Kinna, Sweden -When his daughter lost a leg to amputation at age six, Finn Gramnas quickly learned about the inefficiencies of conventional prosthetics. Most were bulky and awkward, he found. To walk with them, users usually adopted a special gait-hopping two steps with the good leg for each step with the prosthetic limb.
For most amputees, walking was a challenge, Gramnas noticed. Walking downhill and descending a staircase was even more difficult. More active endeavors-such as running-were almost out of the question.
Now-seven years later-Finn Gramnas believes he's found the solution to those problems. His new design for a prosthetic knee enables amputees to do many of the things they struggled with before. Called the Total Knee Geometric Locking System, it offers greater flexibility and stability than other designs, while weighing only about half as much as competing hydraulic devices.
Critical to the new design is a geometry that inherently offers greater stability. The system employs three main parts: an aluminum chassis; a hydraulic head; and a triangular balancing block. By reacting as the user shifts his or her center of gravity in front of, or behind, the knee, the balancing block controls the knee's action.
To achieve that control, the block tilts as the user walks. When it tilts backward, it locks a bottom link into place at the base of the chassis. With the bottom link locked, the user can load body weight onto the prosthetic limb without fear of the knee buckling. "When you place your heel on the floor and you have your leg in front of you, you are in a critical position where the knee can easily collapse," Gramnas notes. That's especially true when walking down a hill or a set of stairs, he says.
To deal with this situation, Gramnas selected a locking mechanism that relies on geometry, rather than friction or hydraulic force. "Because it is a geometric locking function, it will never wear out," he explains. The new design also reportedly offers a performance advantage over friction brakes, which can engage when the knee bends. In contrast, the geometric system locks only when the leg is straight.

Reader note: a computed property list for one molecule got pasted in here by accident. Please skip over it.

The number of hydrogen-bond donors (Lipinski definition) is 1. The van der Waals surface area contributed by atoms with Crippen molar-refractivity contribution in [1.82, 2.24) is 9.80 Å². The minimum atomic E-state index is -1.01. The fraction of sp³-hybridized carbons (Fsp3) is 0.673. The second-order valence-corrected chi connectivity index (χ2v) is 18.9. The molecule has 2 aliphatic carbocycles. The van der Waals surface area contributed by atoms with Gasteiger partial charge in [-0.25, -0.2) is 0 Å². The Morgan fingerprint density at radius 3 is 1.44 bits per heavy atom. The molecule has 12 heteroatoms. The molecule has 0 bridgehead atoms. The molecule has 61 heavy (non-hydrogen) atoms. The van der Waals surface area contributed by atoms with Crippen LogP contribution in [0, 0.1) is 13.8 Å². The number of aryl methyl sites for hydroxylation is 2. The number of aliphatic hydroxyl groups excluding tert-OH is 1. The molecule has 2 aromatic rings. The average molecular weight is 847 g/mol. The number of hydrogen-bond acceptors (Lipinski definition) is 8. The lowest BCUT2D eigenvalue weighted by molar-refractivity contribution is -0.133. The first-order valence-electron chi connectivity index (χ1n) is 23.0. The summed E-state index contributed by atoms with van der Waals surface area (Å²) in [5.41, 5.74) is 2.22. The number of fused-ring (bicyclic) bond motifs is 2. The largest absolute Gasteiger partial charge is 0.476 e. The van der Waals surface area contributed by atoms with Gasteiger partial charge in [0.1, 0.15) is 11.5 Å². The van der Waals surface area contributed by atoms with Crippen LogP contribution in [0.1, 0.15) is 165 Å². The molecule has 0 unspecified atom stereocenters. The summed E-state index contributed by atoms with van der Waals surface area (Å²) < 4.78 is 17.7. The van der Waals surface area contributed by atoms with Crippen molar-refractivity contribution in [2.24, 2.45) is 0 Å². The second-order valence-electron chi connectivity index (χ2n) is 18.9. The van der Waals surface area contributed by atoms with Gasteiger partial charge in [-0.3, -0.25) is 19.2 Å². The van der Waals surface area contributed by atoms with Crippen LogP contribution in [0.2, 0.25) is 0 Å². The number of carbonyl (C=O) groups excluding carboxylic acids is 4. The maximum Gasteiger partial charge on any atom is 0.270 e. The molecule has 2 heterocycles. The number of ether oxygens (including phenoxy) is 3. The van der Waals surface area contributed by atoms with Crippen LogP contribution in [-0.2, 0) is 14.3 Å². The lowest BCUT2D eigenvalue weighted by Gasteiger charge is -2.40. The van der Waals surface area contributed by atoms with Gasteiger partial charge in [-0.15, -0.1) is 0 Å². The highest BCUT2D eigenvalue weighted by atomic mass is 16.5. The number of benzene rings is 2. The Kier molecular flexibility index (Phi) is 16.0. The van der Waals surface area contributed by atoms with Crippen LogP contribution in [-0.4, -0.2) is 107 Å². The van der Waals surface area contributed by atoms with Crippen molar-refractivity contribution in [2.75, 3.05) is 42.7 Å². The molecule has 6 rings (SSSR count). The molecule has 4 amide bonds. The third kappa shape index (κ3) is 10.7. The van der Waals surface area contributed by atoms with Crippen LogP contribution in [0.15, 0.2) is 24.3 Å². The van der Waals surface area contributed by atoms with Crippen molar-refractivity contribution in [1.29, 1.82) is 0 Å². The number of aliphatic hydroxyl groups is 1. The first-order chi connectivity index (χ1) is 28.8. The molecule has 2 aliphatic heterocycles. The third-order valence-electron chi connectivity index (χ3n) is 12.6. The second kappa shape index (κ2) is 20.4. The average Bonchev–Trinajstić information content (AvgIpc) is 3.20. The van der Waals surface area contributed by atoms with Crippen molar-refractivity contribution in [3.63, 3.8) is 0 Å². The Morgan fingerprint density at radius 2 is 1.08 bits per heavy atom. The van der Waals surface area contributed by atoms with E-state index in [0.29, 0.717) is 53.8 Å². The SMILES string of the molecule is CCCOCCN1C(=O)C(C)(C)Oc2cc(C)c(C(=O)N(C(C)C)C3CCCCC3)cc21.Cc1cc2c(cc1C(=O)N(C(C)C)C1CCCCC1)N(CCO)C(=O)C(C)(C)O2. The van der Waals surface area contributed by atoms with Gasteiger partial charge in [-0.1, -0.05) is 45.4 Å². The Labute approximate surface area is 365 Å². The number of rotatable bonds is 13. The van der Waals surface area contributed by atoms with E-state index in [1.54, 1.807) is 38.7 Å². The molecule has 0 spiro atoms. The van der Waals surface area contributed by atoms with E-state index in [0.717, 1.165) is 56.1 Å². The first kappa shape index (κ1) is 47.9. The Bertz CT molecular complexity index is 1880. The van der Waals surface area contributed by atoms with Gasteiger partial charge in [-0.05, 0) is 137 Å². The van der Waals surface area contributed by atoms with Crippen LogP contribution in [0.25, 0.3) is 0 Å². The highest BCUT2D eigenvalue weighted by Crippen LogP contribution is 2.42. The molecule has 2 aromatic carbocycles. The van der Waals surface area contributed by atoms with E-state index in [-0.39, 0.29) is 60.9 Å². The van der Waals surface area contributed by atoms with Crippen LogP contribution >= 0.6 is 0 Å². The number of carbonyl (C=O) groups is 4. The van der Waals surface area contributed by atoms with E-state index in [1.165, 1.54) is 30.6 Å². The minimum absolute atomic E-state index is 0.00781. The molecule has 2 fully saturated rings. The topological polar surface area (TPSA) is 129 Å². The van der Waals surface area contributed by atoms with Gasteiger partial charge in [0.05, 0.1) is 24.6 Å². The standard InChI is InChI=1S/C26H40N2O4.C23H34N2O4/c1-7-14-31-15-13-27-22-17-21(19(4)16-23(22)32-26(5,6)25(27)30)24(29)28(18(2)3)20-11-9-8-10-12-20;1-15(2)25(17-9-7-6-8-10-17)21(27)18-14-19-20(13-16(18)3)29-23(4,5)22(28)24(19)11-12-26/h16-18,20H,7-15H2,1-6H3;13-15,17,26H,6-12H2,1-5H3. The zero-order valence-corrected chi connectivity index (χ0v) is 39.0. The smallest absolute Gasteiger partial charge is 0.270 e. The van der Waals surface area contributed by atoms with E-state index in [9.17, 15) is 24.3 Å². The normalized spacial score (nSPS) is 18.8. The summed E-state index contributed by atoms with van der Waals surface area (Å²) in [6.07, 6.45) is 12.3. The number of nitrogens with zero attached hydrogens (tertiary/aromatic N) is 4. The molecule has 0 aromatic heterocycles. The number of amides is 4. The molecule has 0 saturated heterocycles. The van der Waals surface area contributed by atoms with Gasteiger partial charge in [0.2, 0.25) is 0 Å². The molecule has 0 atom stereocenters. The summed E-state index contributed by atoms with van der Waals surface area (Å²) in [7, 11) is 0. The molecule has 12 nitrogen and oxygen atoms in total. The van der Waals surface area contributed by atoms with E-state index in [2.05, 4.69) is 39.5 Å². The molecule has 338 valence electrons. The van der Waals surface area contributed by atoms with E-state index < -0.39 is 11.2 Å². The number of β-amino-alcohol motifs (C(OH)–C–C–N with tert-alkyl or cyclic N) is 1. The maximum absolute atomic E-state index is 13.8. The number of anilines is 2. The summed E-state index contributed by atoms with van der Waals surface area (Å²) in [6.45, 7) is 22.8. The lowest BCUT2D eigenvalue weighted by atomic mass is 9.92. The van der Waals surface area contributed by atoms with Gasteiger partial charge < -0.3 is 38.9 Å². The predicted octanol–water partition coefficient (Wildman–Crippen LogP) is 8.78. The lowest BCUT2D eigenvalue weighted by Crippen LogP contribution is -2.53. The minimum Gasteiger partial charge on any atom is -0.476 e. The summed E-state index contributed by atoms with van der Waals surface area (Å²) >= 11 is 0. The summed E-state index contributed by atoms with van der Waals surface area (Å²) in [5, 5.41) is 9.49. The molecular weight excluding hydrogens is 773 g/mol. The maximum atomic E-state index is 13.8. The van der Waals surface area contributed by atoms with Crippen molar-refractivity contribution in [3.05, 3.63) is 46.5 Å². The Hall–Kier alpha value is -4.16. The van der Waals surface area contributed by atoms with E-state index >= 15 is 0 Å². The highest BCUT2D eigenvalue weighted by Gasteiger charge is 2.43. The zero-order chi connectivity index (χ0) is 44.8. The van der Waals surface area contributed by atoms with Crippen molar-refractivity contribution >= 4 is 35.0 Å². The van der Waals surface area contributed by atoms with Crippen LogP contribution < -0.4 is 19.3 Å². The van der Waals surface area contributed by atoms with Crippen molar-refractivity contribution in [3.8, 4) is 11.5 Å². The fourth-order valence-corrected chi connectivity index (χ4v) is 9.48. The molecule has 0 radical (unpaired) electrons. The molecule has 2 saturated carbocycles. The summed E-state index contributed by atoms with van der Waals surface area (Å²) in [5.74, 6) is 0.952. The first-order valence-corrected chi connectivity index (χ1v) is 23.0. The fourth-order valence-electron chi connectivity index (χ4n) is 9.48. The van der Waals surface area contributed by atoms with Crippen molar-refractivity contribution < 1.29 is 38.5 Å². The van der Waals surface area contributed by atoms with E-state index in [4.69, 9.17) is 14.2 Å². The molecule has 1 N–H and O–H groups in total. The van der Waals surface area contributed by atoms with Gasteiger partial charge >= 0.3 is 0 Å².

With the addition of a urethane bumper at the base of the chassis, the Total Knee can counter impact stresses in the same manner as a human leg: By bending a little when its heel hits the ground. The bumper, which can employ a variety of hardnesses depending upon the patient's size, softens the blow of a hard stop. At such times, the bottom link presses against the bumper as it reaches the end of its range of motion. In this way, the bumper absorbs impact that would otherwise be transferred to the user's legs and hips.
The importance of the balancing block, however, goes beyond the locking function. When a user bends the knee, the balancing block tilts backward, enabling the knee to bend as much as 160 degrees. That's particularly important for active endeavors, such as running or bicycling, which require users to bend their knees beyond 90 degrees. It's also especially critical for